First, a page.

Detect date

Parent class: VirWare

Viruses and worms are malicious programs that self-replicate on computers or via computer networks without the user being aware; each subsequent copy of such malicious programs is also able to self-replicate. Malicious programs which spread via networks or infect remote machines when commanded to do so by the “owner” (e.g. Backdoors) or programs that create multiple copies that are unable to self-replicate are not part of the Viruses and Worms subclass. The main characteristic used to determine whether or not a program is classified as a separate behaviour within the Viruses and Worms subclass is how the program propagates (i.e. how the malicious program spreads copies of itself via local or network resources.) Most known worms are spread as files sent as email attachments, via a link to a web or FTP resource, via a link sent in an ICQ or IRC message, via P2P file sharing networks etc. Some worms spread as network packets; these directly penetrate the computer memory, and the worm code is then activated. Worms use the following techniques to penetrate remote computers and launch copies of themselves: social engineering (for example, an email message suggesting the user opens an attached file), exploiting network configuration errors (such as copying to a fully accessible disk), and exploiting loopholes in operating system and application security. Viruses can be divided in accordance with the method used to infect a computer:
  • file viruses
  • boot sector viruses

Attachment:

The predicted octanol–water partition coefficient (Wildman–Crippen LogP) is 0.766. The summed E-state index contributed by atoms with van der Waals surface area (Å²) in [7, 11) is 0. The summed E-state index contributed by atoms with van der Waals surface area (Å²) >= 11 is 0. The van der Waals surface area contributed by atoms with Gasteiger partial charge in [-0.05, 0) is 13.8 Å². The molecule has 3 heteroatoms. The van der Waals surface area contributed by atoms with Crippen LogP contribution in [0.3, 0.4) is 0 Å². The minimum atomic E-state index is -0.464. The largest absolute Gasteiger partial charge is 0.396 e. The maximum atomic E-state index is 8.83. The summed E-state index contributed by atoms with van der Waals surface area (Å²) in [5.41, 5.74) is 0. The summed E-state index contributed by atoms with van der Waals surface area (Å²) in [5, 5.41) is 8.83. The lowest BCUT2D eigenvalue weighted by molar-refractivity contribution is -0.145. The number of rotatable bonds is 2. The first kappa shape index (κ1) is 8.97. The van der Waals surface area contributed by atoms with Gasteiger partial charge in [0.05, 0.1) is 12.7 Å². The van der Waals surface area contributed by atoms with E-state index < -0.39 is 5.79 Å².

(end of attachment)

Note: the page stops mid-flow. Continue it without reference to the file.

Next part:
• macro viruses
  • script viruses
Any program within this subclass can have additional Trojan functions. It should also be noted that many worms use more than one method in order to spread copies via networks.

Class: Worm

Worms spread on computer networks via network resources. Unlike Net-Worms, a user must launch a Worm in order for it to be activated. This kind of worm searches remote computer networks and copies itself to directories that are read/write accessible (if it finds any). Furthermore, these worms either use built-in operating system functions to search for accessible network directories and/or they randomly search for computers on the Internet, connect to them, and attempt to gain full access to the disks of these computers. This category also covers those worms which, for one reason or another, do not fit into any of the other categories defined above (e.g. worms for mobile devices).

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Platform: Win32

Win32 is an API on Windows NT-based operating systems (Windows XP, Windows 7, etc.) that supports execution of 32-bit applications. One of the most widespread programming platforms in the world.


The worm loads the .dll file to all active processes.

The worm also intercepts mouse and keyboard events if one of the processes listed below has been launched:


The worm harvests account data relating to the following games:

Wanmi Shijie or Perfect World
Dekaron Siwan Mojie
HuangYi Online
Rexue Jianghu
Seal Online
Maple Story
R2 (Reign of Revolution)

Harvested data is sent to the remote malicious user's site.

The worm also modifies the following system registry key parameter values:

"CheckedValue" = "0"
"Hidden" = "2"
"ShowSuperHidden" = "0"
"NoDriveTypeAutoRun" = "0x91"
For example Worm.Win32.AutoRun.beot:

Worm copies itself to local disks and accessible network resources. It is Windows (PE-EXE file). It is 47733 bytes in size. It is packed by FSG. Unpacked file size is about 160 Kb. It is written in Delphi.


Once launched, the worm copies its body to a system disk of a user’s computer.

To ensure that the copy created is launched automatically each time the system is rebooted, the following registry key is created:



The worm copies its body at all writable removable disks connected to the infected computer. The file "AutoRun.inf" is created together with a copy at the root of an infected disk. It provides for a copy to run each time a user opens an infected removable disk using "Explorer".

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